Then, after I had my daughter young, at 18, I suffered depression. I was so low; I couldn't control it. It was a difficult birth, with a 36-hour labour, but they couldn't give me a C-section because of my stroke history. It could have been partly post-natal depression but when I became extremely fatigued and had to have had another MRI, they discovered I had produced no dopamine (which controls mood) in my brain since I was nine.
They put me on anti-psychotics, which were awful - I was nauseous and spaced out, and couldn't sleep. I'd be up in the middle of the night cleaning, but at least I knew what was wrong with me. I eventually weaned myself off the medication and increased my dopamine levels through eating the right food, exercise and socialising. When I have nothing to do, I start to feel down and worthless, so I throw myself into work and just keep going. It's like when you're clearing out a room and the dopamine starts flowing, you can go and do another, then another. You get energy from it.
For my second pregnancy, I was put on blood thinning injections. I had no clots and the birth was fine, so I'm having a section with the next one.
I was lucky in a way that I responded quickly to the treatment for my stroke because I was a child and my brain cells were still forming. I still have the very odd bit of trouble with my speech, which is a good excuse if I'm in the pub.
But there are others in the group who have speech impairments and get annoyed about it, and that brings it back to me.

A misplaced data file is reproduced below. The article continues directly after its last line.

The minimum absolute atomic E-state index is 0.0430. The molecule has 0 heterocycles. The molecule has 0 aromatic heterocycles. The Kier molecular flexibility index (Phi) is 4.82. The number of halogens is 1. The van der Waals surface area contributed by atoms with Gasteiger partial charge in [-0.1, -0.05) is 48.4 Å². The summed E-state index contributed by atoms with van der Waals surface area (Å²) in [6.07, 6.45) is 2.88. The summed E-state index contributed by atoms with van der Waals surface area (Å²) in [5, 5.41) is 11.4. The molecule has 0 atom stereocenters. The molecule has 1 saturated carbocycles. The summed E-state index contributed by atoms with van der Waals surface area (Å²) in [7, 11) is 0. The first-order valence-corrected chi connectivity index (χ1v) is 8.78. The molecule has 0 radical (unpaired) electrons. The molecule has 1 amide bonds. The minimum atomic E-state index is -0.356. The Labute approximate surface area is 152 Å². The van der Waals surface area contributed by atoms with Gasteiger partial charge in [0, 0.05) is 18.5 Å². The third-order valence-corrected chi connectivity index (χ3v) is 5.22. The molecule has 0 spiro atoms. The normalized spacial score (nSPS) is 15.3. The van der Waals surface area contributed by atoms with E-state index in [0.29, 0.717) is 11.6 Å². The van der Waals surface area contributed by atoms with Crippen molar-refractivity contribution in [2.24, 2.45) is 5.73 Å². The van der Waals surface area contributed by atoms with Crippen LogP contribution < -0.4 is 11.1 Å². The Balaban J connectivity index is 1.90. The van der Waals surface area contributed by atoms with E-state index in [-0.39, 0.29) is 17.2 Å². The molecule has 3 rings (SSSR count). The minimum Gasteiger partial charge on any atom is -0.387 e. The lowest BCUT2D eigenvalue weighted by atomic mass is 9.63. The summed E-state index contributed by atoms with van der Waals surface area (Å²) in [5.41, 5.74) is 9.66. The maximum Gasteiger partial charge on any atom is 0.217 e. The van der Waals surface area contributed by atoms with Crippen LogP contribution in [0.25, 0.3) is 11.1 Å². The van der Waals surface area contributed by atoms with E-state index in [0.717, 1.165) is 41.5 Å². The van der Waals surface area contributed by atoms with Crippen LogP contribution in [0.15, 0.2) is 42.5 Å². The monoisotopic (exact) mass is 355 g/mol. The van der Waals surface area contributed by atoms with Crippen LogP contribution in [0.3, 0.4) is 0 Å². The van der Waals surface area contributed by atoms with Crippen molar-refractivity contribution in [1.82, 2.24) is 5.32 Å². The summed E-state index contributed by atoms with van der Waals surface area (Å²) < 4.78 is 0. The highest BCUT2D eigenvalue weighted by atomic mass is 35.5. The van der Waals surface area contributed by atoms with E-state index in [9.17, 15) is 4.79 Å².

We had great fun doing the calendar. Valerie, who organised it, had to coax me into it and there were a few not overly keen. But I see my role in the group as one of giving hope, and to show that a stroke doesn't necessarily ruin your life.
We all have our own story and we look relatively normal in the pictures. It was daunting and it took a lot for some of us to put ourselves out there like that. I don't like being the centre of attention but it was worth it to shine a spotlight on stroke."
Finding help after a stroke
The Stroke Association is the only charity in Northern Ireland dedicated to stroke, with 28 support programmes it is spread across all five health trusts.
Its Beyond Words project, a partnership between Cruse and the association, provides a range of bereavement services for people over 60, stroke survivors and carers, as well as those living in sheltered accommodation.
The association also runs a Strokewise Project with the University of Ulster, a volunteer development initiative consisting of four strands:
- S.T.A.R (Speech, Theatre, Art and Role-play), a volunteer skills development programme using drama to enhance the skills of stroke victims with the goal of raising awareness of stroke and aphasia (speech and language disorder)
- Lessons for Life: a prevention programme for school pupils focusing on exercise, healthy diet, alcohol and smoking cessation in relation to stroke
- Experts in Aphasia provide workshops where survivors educate student therapists on the impact of living with aphasia, before they take part in clinical placements
- Graduate Programme for speech and language therapists: graduates gain experience, by leading communication support programmes
Stroke Association NI is part of the All Party Group on Heart Disease and Stroke, a forum for discussion on prevention, rehabilitation and treatment, for health professionals, MLAs and this people with these conditions.
Stroke Association Northern Ireland's offices are located at Rushmere House, 46 Cadogan Park, wBelfast BT9 6HH. Phone: 028 9050 8020
Email: firstname.lastname@example.org Twitter: @strokeassocni